A scientific machine surveys the Caribbean waters
October 7, 2022
On Monday, October 3, three American scientists have been welcomed to the premises of the AGOA Sanctuary as part of an opportunistic collaboration. Our scientists are taking advantage of the deployment of an American glider in the waters of the French West Indies to attach a hydrophone to it and test a data collection method.
Travis Miles, Joe Gradone, and Doug Wilson, American researchers from the University of the United States Virgin Islands and Rutgers University in New Jersey, work on ocean water parameters. They are carrying out a mission in the southern Caribbean arc with the aim of studying the heat transfers of the currents coming from Brazil and entering the Caribbean. This mission also allows them to improve meteorological models for predicting cyclones, which require precise water temperature to gain momentum. To carry out this mission they use an underwater glider.
The glider is an autonomous device controlled by satellite which will take measurements in the water column on its way. It performs programmed dives up to 1000 m depth during which its sensors (oxygen, temperature, salinity) will record the characteristics of the water masses according to the depth. Each time it comes to the surface, the glider sends the results of its dive ashore via satellites.
Around the world, gliders are also used to study the chemistry of the oceans or the animals that inhabit them. Equipping them with hydrophones makes it possible to hear the animals that are on the mission’s path: whale songs, sperm whale clicks or dolphin whistles. The interest is then to obtain recordings of areas that are not easily accessible by boats, offshore, in the depths, while avoiding the sea conditions of the hurricane season. Thus, this type of mission can help improve knowledge on the distribution of cetaceans on the scale of the Caribbean.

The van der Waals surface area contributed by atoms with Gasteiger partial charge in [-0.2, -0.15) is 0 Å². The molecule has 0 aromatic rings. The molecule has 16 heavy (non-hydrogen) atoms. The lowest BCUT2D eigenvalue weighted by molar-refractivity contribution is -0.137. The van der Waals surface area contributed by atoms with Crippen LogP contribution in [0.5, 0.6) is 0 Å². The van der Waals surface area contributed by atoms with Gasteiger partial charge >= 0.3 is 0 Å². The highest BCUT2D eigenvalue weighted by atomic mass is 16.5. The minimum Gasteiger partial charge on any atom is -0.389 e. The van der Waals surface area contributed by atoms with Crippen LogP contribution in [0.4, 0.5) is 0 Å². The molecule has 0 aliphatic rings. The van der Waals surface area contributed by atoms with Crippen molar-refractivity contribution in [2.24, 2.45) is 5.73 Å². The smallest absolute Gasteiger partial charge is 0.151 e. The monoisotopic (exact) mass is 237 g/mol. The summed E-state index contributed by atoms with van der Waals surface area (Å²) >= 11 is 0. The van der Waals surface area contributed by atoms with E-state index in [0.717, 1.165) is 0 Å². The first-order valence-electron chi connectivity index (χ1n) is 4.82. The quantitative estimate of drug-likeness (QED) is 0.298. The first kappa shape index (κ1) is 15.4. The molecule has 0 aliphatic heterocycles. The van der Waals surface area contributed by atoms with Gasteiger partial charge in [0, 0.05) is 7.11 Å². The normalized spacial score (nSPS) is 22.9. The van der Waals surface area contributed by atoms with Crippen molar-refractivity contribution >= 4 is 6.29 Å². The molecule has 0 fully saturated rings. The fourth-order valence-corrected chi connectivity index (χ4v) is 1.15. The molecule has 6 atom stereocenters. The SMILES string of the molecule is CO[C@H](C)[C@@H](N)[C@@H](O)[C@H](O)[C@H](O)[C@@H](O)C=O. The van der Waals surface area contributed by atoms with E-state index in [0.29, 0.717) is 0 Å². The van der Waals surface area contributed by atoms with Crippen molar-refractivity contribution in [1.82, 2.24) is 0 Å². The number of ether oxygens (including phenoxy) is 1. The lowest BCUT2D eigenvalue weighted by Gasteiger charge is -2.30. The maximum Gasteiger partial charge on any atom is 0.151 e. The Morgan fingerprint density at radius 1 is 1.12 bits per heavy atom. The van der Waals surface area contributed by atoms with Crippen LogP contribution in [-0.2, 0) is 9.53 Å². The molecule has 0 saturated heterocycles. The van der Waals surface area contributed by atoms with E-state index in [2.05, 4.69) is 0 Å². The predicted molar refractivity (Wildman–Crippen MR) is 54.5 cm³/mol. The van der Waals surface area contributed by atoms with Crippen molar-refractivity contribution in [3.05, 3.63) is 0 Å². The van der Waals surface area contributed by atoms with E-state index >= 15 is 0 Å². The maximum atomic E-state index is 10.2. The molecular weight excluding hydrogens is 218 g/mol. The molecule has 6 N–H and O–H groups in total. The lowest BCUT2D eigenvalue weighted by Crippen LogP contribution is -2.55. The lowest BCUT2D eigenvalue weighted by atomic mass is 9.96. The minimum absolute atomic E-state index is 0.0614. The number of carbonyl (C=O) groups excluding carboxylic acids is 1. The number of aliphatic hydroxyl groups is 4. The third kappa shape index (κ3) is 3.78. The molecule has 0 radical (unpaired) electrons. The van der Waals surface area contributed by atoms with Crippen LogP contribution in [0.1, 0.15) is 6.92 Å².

The American team therefore agreed to attach a hydrophone to the back of the glider at the request of the AGOA Sanctuary team. This deployment is a first for the Caribbean, and will allow us to test the potential of this method in our waters.
The “RU29” glider was deployed this Wednesday, October 5 on the Caribbean coast of Martinique. Transported to sea thanks to the nautical means made available by the Marine Natural Park of Martinique, the machine mounted on a launching ramp was slid into the ocean. It will descend through the interior of the Caribbean arc until it reaches the waters of Granada, then return to Martinique in about 1 month. It will then be revived to go this time towards the north of the arc. While the information from the physical sensors is sent by satellite in near real time, it will be necessary to wait for the return of the glider to extract the acoustic recordings and analyze them in search of cetaceans.
The presence of American scientists for a week allowed many discussions on scientific cooperation in the Caribbean, and the usefulness of gliders for different studies, marine mammals of course, but also water quality, currents, etc. . We hope that these fruitful contacts will continue in the future.
Original article in French at AGOA